Pin the collar to the collar stand so that you can see the upper collar.  The under collar will be against the right side of the collar stand.  The collar will fit between the two notches.

Fairfield Sew Along - sew a shirt collar-5

Baste the collar in place using a 1/4″ seam allowance.

Fairfield Sew Along - sew a shirt collar-6

Prepare the remaining collar stand by pressing under the 1/4″ seam allowance along the bottom of the stand (this is the part that attaches to the shirt).

Fairfield Sew Along - sew a shirt collar-7

Pin the remaining collar stand atop the collar so that the right side of the collar stand faces the upper collar.

Fairfield Sew Along - sew a shirt collar-8

Begin at one end of the collar stand exactly where the stand extends beyond the shirt placket.  Stitch around the collar stand using a 1/4″ seam allowance and end exactly at the other shirt placket.

Fairfield Sew Along - sew a shirt collar-10

Here’s how it looks from more of a distance:

Fairfield Sew Along - sew a shirt collar-11

Complete the collar by carefully pinning the folded edge of the collar stand over your neckline seam.  I like to use quite a few pins for this job to make sure the collar stand won’t slip or stretch.

Fairfield Sew Along - sew a shirt collar-12

You can choose at this point to baste the collar stand fold in place and then stitch from the right side of the garment or you can stitch from the wrong side of the garment.  I usually stitch from the wrong side of the garment because Matt wears his shirts open at the collar – this means the most visible stitching is either tip of the collar stand on the inside rather than the outside.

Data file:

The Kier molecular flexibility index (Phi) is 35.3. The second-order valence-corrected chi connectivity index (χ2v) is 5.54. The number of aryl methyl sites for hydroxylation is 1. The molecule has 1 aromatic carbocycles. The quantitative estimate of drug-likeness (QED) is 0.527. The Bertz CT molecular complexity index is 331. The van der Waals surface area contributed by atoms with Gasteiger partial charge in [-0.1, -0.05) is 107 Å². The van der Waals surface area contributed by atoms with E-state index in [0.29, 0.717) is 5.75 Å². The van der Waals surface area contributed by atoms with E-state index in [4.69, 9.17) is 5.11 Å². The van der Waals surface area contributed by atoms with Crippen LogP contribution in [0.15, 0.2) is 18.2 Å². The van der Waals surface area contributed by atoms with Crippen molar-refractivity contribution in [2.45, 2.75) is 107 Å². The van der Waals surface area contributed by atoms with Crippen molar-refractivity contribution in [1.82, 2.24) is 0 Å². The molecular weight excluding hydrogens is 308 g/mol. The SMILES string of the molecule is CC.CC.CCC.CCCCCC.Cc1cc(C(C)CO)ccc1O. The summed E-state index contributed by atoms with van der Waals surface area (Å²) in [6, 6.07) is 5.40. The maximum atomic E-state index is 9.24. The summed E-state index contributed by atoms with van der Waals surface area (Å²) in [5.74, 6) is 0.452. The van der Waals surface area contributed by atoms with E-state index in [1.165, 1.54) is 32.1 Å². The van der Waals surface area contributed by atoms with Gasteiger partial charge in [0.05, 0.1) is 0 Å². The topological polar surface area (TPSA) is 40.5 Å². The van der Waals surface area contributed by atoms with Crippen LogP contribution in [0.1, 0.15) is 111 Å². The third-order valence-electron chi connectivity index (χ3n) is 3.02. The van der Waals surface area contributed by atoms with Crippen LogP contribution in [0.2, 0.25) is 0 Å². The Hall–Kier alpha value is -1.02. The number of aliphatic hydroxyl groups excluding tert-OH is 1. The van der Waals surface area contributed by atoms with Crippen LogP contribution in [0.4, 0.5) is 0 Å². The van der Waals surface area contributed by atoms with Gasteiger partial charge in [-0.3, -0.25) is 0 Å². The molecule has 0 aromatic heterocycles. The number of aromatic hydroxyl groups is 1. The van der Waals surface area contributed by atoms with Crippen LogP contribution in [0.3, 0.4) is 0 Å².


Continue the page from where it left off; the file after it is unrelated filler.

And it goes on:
Either way, edge stitch 1/8″ from the collar stand edge around the entire stand.  If you like, you can tuck a garment tag into your collar stand bottom before you edgestitch:

How to Sew a Buton Up Shirt (94 of 99)

Finish your collar by giving it a thorough press.  I like to encourage the collar to shape nicely by pressing on a tailor’s ham so that the collar rolls over gently and the collar stand takes the rounded shape of the wearer’s neck.  You can see the bend in my collar in the photo below:

Fairfield Sew Along - sew a shirt collar-13

I encourage you to explore a different method of creating a shirt collar with each shirt you make.  There are many interesting methods, a few of which are well documented online.  They all use the same pattern pieces so you can work with all of them while sewing up a batch of Fairfield Shirts.  Pick the one that suits you best or meld together your favorite elements of each for your own unique method!

Here are some resources for different collar construction methods:


 

How did it go?  Does your collar look super professional?  I hope you are proud of yourself!  This is some pretty fiddly and precise sewing you have accomplished!

Advertisements

7 thoughts on “Fairfield Sew-Along: The Collar

  1. Thanks so much for the sewalong! I’ve gotten as far as the collar and am having a hard time figuring out how to tell which is the top side of the collar pieces. They’re not symmetrical so it seems that it would make a difference…

  2. Thanks for walking us through the steps so patiently!
    I am nearly done with a muslin of the fairfield, and found the instructions so far to be clear and well illustrated. So excited to finish my first button-down, and pretty keen to start on the actual garment. I love the neat finishes, no serger in sight… 😉